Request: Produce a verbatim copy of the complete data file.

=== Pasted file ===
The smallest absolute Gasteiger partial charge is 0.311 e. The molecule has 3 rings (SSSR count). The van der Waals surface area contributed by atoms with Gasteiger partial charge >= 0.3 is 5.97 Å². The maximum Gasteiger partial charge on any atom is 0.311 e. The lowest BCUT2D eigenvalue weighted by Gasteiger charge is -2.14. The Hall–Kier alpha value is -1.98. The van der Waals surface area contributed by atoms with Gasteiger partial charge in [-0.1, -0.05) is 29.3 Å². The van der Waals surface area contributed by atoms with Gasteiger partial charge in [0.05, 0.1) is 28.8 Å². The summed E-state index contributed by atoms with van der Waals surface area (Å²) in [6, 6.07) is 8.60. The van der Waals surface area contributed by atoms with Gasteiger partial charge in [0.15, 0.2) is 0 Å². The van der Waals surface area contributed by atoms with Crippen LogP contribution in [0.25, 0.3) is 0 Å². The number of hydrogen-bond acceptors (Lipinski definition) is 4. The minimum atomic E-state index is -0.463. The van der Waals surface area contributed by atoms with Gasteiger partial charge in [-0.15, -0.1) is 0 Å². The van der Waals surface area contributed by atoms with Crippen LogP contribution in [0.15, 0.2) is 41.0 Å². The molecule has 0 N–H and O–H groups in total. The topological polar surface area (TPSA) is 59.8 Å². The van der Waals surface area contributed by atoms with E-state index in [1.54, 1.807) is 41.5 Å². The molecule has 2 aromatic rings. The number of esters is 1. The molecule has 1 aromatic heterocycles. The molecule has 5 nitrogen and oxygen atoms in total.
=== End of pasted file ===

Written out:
The smallest absolute Gasteiger partial charge is 0.311 e. The molecule has 3 rings (SSSR count). The van der Waals surface area contributed by atoms with Gasteiger partial charge >= 0.3 is 5.97 Å². The maximum Gasteiger partial charge on any atom is 0.311 e. The lowest BCUT2D eigenvalue weighted by Gasteiger charge is -2.14. The Hall–Kier alpha value is -1.98. The van der Waals surface area contributed by atoms with Gasteiger partial charge in [-0.1, -0.05) is 29.3 Å². The van der Waals surface area contributed by atoms with Gasteiger partial charge in [0.05, 0.1) is 28.8 Å². The summed E-state index contributed by atoms with van der Waals surface area (Å²) in [6, 6.07) is 8.60. The van der Waals surface area contributed by atoms with Gasteiger partial charge in [0.15, 0.2) is 0 Å². The van der Waals surface area contributed by atoms with Crippen LogP contribution in [0.25, 0.3) is 0 Å². The number of hydrogen-bond acceptors (Lipinski definition) is 4. The minimum atomic E-state index is -0.463. The van der Waals surface area contributed by atoms with Gasteiger partial charge in [-0.15, -0.1) is 0 Å². The van der Waals surface area contributed by atoms with Crippen LogP contribution in [0.15, 0.2) is 41.0 Å². The molecule has 0 N–H and O–H groups in total. The topological polar surface area (TPSA) is 59.8 Å². The van der Waals surface area contributed by atoms with E-state index in [1.54, 1.807) is 41.5 Å². The molecule has 2 aromatic rings. The number of esters is 1. The molecule has 1 aromatic heterocycles. The molecule has 5 nitrogen and oxygen atoms in total.